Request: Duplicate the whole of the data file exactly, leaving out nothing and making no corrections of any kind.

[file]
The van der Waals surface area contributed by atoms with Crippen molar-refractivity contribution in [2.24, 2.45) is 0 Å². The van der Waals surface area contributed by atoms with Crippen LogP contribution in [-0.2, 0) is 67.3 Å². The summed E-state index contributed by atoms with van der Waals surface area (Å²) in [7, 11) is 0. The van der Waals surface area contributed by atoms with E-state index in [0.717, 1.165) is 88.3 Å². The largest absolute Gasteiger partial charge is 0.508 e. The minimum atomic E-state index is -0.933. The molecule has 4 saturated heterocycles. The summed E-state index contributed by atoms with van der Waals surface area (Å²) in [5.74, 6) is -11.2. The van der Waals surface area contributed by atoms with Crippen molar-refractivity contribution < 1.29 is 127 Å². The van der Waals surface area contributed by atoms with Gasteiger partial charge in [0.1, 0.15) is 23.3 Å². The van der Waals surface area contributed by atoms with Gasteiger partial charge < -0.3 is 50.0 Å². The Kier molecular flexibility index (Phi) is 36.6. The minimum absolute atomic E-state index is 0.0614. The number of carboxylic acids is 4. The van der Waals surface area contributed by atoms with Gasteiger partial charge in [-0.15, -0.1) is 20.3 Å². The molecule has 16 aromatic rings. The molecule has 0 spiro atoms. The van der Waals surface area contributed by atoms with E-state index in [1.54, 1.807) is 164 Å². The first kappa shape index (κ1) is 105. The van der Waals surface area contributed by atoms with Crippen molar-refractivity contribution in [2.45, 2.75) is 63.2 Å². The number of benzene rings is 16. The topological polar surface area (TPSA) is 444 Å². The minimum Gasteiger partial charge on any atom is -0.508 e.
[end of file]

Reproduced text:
The van der Waals surface area contributed by atoms with Crippen molar-refractivity contribution in [2.24, 2.45) is 0 Å². The van der Waals surface area contributed by atoms with Crippen LogP contribution in [-0.2, 0) is 67.3 Å². The summed E-state index contributed by atoms with van der Waals surface area (Å²) in [7, 11) is 0. The van der Waals surface area contributed by atoms with E-state index in [0.717, 1.165) is 88.3 Å². The largest absolute Gasteiger partial charge is 0.508 e. The minimum atomic E-state index is -0.933. The molecule has 4 saturated heterocycles. The summed E-state index contributed by atoms with van der Waals surface area (Å²) in [5.74, 6) is -11.2. The van der Waals surface area contributed by atoms with Crippen molar-refractivity contribution < 1.29 is 127 Å². The van der Waals surface area contributed by atoms with Gasteiger partial charge in [0.1, 0.15) is 23.3 Å². The van der Waals surface area contributed by atoms with Gasteiger partial charge < -0.3 is 50.0 Å². The Kier molecular flexibility index (Phi) is 36.6. The minimum absolute atomic E-state index is 0.0614. The number of carboxylic acids is 4. The van der Waals surface area contributed by atoms with Gasteiger partial charge in [-0.15, -0.1) is 20.3 Å². The molecule has 16 aromatic rings. The molecule has 0 spiro atoms. The van der Waals surface area contributed by atoms with E-state index in [1.54, 1.807) is 164 Å². The first kappa shape index (κ1) is 105. The van der Waals surface area contributed by atoms with Crippen molar-refractivity contribution in [2.45, 2.75) is 63.2 Å². The number of benzene rings is 16. The topological polar surface area (TPSA) is 444 Å². The minimum Gasteiger partial charge on any atom is -0.508 e.